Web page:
Laird Norton Family Foundation Grant

Laird Norton Family Foundation

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Deadline: Rolling

Grant amount: Unspecified amount

Fields of work: Renewable/Sustainable Energy Homelessness Services Freshwater Conservation Biofuels Energy Efficiency & Conservation Water Resource Management Youth Services Children’s Mental Health Child Foster Care & Adoption Services Environmental Stewardship Art Education Carbon / Greenhouse Gas Reduction Show all

Applicant type: Nonprofit, Indigenous Group

Funding uses: Education / Outreach, General Operating Expense, Project / Program

Location of project: Preferred: California, Oregon, Washington Other eligible locations: United States

Location of residency: United States

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Note: If you have thoroughly reviewed the Foundation’s priorities and grantmaking activity on the website and you believe your organization is a good match for our mission, you can email our staff (lnffstaff at lairdnorton dot org) with a brief description of your work. Please be aware that we rarely make grants to organizations that we first learn about through these types of email inquiries, and have limited staff capacity to respond to every message. Our team will be in touch if there is an interest in learning more about your work, or if there are other resources we can connect you with for your work.

Laird Norton Family Foundation

The Laird Norton Family Foundation (LNFF) is a private family foundation in Seattle, Washington, with a mission to honor and reflect the family’s shared values through giving and engage the family in philanthropy as a platform for strengthening family connections. 


Arts in Education

The goal of the Arts in Education program is to increase arts education and to improve pre-K through grade 12 student learning through the arts. Funding will be directed toward programs that seek to enhance students’ educational outcomes rather than to simply increase participation in, or appreciation for, the arts.

The Arts in Education program will consider funding programs that:

  1. Encourage the adoption and/or growth of arts integration within a public school or school district. We will prioritize programs that integrate the arts as a tool within greater, diverse curriculum content areas over arts enrichment or direct arts instruction programs.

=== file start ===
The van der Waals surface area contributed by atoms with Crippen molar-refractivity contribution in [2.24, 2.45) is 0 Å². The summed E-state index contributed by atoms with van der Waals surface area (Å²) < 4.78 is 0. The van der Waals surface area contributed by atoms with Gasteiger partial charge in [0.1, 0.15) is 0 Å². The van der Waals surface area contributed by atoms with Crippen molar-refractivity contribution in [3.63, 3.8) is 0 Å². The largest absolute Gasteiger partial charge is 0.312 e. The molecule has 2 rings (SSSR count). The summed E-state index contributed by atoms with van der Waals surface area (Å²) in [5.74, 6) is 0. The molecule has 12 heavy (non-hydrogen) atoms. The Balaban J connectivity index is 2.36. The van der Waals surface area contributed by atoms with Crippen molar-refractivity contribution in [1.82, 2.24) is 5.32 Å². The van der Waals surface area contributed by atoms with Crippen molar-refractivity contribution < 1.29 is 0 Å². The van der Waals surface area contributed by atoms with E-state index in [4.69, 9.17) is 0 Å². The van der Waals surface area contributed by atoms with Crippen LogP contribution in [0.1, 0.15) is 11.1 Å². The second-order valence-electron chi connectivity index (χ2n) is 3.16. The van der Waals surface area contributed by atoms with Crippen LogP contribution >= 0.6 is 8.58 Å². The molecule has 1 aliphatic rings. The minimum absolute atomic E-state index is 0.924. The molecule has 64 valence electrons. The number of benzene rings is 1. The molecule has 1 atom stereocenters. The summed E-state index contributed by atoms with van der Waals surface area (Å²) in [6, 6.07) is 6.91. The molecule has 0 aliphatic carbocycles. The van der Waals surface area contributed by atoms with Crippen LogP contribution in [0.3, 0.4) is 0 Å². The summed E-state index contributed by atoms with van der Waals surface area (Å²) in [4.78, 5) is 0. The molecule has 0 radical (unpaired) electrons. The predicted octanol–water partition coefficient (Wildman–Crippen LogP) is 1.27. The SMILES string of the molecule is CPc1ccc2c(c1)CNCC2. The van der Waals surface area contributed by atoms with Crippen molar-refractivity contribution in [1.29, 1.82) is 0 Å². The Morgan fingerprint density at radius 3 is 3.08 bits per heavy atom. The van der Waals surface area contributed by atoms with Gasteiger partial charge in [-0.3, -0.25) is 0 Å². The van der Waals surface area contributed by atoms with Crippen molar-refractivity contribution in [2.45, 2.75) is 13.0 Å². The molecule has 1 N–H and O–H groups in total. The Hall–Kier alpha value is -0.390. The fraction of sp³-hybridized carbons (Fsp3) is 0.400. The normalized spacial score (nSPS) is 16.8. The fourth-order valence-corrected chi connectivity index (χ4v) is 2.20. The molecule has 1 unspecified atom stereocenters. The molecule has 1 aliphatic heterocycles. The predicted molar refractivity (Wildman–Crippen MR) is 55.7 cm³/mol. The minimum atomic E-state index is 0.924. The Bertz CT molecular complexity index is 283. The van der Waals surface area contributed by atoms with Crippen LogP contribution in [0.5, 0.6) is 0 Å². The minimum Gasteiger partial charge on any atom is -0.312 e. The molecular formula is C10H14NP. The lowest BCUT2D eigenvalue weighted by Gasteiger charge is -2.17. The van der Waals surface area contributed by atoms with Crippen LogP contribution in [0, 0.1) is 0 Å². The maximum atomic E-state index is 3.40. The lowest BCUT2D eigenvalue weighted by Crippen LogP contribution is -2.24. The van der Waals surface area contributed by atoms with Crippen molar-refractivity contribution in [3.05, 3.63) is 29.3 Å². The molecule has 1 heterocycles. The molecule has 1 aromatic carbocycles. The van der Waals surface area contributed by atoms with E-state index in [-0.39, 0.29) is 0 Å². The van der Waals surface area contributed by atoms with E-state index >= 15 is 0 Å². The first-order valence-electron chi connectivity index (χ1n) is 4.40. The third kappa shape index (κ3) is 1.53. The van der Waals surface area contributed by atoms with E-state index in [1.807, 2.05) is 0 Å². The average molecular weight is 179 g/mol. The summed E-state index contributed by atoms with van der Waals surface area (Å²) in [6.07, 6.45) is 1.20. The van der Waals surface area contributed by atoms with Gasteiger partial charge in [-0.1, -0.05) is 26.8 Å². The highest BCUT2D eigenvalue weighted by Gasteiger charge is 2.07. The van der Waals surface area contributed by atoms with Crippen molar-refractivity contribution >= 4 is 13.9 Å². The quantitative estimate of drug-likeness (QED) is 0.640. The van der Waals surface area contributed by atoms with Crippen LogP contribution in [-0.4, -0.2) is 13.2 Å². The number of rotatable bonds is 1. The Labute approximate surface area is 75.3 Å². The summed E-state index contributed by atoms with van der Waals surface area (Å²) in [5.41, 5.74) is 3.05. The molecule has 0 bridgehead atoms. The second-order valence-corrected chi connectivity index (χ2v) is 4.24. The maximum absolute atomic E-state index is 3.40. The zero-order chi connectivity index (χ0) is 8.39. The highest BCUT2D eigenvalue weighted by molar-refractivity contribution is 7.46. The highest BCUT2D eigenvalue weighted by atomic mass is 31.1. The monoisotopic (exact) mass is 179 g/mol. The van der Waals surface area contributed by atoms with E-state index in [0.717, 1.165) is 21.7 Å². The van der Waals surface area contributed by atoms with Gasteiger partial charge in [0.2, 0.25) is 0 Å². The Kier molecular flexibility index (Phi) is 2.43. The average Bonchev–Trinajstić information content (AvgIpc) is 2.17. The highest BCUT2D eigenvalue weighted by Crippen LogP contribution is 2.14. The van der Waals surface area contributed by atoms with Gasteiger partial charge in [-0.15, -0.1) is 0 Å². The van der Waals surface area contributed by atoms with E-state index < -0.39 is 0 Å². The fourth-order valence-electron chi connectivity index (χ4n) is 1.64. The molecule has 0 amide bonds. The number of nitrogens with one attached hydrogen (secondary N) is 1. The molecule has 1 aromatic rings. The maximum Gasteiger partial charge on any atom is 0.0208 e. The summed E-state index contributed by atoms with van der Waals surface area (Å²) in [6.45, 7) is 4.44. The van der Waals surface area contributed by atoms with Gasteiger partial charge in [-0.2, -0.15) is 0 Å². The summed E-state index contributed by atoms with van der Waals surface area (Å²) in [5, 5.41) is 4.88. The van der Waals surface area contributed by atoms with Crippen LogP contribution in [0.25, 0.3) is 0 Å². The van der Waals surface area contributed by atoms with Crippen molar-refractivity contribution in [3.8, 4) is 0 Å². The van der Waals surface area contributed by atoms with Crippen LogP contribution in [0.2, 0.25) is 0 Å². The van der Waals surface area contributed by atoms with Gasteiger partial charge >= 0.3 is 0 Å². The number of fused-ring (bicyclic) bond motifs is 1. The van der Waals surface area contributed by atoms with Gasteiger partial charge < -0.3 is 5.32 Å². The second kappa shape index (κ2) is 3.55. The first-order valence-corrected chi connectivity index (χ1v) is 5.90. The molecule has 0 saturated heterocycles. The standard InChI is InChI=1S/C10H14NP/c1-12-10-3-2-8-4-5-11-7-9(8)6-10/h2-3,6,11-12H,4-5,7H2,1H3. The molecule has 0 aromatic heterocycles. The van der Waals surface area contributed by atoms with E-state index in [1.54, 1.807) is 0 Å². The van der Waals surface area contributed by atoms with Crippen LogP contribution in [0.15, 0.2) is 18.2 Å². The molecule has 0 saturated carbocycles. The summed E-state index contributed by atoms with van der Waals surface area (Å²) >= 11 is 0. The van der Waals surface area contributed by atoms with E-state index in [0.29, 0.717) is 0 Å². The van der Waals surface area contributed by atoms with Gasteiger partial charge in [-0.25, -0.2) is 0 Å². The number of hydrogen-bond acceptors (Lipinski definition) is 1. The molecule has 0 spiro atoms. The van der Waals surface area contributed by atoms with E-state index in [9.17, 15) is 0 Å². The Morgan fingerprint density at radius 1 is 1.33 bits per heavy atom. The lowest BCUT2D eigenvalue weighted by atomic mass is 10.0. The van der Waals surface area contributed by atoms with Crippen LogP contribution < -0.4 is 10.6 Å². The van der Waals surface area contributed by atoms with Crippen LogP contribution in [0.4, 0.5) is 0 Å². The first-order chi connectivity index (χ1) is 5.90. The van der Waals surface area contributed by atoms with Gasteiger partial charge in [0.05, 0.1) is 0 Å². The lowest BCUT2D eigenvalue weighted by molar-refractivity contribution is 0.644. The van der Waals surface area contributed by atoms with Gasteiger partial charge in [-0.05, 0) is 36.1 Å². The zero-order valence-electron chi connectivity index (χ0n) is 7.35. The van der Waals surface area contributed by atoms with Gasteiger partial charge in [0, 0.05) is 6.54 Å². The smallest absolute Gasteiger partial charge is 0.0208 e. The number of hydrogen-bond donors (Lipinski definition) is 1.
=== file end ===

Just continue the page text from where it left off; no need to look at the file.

2. Advocate systemic change within schools, districts, or at the state level to encourage arts in education, and
  3. Utilize the arts as a tool to reduce the educational achievement gap.

Climate Change

Climate change poses a significant global threat, one which we are addressing by striving to ensure an equitable, resilient, habitable, and enjoyable world for current and future generations. While our work is focused on climate change, we believe in the value of ecosystems services and in the stability and resiliency of healthy natural systems. We also believe it is essential that the cost of externalities be incorporated into lifestyle, policy, and business considerations.

 We are focused on investing in regenerative biological systems that influence the carbon cycle (“biocarbon”) and reducing dependency on fossil fuels. We have chosen to focus our grantmaking on efforts to hasten the demise of coal and other fossil fuels and on work that increases the abilities of the forests, agricultural lands, and estuaries of the Pacific Northwest to sequester carbon.

Human Services

The goal of the Human Services program is to support, empower, uplift, and create opportunities for long-term success and a brighter future for unaccompanied youth and young adults (age 12-24) who are in crisis, have experienced trauma, or are aging out of the foster care system. We want to support these youth and young adults in their journey from surviving to thriving.

We will consider funding organizations or programs that provide support for youth/young adults suffering from trauma, mental illness, or addiction, with priority given to homeless youth and those impacted by the foster care system. While the full spectrum of services for youth in crisis is essential, we expect to do the bulk of our grantmaking in two areas:

  1. Prevention and early intervention work to keep young people from sleeping in unsafe situations — or at a minimum make that a very brief and one-time occurrence, and
  2. Support for long-term stability support services.